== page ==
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Context Specific Language: Critical to Student Learning

  • Ian Frost
  • Emma Gronow
Chapter
Part of the Tourism, Hospitality & Event Management book series (THEM)

Abstract

This chapter explores the challenges of recontextualising discipline and vocationally situated knowledge into the academic curriculum. Two case studies are presented that whilst discussing contrasting perspectives are characterised by language that may be particularly complex to learn. The first of the case studies considers the recontextualising of accounting discipline knowledge to a vocationally applied context and the second case study explores the codification of experience and knowledge of wine studies for the academic curriculum. Threshold concepts literature is reviewed as a framework for this recontextualisation to identify that which is troublesome to learn. Understanding the nature of knowledge as tacit and explicit and the space in which knowledge is created provides further insight into transformative points in the student learning experience. Both case studies found that language and vocabulary and the influence of the students’ biography to this were significant to the student learning experience. Practical implications for pedagogy are to provide the experience for which students may attach meaning to the language of the subject and thereby enhance their learning.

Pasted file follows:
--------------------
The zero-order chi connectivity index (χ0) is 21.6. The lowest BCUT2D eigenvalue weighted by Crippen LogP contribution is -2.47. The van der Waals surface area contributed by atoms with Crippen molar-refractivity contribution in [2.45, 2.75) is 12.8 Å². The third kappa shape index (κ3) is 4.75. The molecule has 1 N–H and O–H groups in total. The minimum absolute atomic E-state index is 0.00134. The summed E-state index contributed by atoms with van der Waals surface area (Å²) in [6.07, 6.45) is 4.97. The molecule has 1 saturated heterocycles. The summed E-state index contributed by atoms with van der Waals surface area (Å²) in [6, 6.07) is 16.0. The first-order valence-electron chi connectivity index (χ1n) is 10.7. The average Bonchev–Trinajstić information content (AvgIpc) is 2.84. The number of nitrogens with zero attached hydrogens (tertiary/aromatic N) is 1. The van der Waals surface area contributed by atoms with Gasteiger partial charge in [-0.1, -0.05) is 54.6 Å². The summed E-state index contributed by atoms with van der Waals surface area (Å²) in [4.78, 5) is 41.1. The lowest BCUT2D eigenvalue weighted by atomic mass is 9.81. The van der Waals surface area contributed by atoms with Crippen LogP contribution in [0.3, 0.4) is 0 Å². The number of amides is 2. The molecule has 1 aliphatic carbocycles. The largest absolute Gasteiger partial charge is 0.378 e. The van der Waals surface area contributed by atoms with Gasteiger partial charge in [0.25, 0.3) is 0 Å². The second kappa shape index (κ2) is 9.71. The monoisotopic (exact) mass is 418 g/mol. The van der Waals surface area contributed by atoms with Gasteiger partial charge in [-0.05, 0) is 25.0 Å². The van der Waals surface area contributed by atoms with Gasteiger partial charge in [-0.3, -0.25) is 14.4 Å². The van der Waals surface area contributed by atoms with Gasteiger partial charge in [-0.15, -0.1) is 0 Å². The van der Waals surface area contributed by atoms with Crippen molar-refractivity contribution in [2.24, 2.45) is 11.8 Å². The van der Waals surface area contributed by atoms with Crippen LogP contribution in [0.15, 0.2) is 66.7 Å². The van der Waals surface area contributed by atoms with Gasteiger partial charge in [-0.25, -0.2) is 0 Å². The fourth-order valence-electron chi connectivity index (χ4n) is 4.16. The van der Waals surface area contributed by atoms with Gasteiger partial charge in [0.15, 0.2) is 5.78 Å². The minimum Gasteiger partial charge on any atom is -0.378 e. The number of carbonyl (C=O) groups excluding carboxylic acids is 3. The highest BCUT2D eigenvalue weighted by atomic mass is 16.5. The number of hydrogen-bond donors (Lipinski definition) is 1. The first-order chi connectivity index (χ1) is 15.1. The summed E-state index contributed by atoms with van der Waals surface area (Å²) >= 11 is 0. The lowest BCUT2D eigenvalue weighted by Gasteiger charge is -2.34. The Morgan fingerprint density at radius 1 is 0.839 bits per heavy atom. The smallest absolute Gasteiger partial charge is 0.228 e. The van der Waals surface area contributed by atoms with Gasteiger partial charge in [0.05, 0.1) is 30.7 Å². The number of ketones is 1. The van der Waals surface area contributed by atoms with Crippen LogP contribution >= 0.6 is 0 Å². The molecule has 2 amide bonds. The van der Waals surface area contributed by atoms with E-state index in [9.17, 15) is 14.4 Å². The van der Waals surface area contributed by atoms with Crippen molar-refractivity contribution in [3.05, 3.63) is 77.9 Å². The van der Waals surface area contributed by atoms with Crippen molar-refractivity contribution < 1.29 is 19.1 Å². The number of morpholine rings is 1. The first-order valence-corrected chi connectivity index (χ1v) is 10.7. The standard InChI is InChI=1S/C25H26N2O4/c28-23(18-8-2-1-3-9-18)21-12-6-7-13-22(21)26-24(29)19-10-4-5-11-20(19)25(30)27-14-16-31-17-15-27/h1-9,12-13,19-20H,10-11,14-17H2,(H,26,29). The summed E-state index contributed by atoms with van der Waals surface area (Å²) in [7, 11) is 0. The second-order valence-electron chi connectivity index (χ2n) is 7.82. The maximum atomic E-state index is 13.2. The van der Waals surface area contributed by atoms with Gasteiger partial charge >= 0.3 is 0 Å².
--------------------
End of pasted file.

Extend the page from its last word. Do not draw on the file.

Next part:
Keywords

Threshold concepts Accounting Wine studies Tacit knowledge Curriculum Pedagogy 

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Copyright information

© Springer Nature Singapore Pte Ltd. 2019

Authors and Affiliations

  1. 1.William Angliss InstituteMelbourneAustralia

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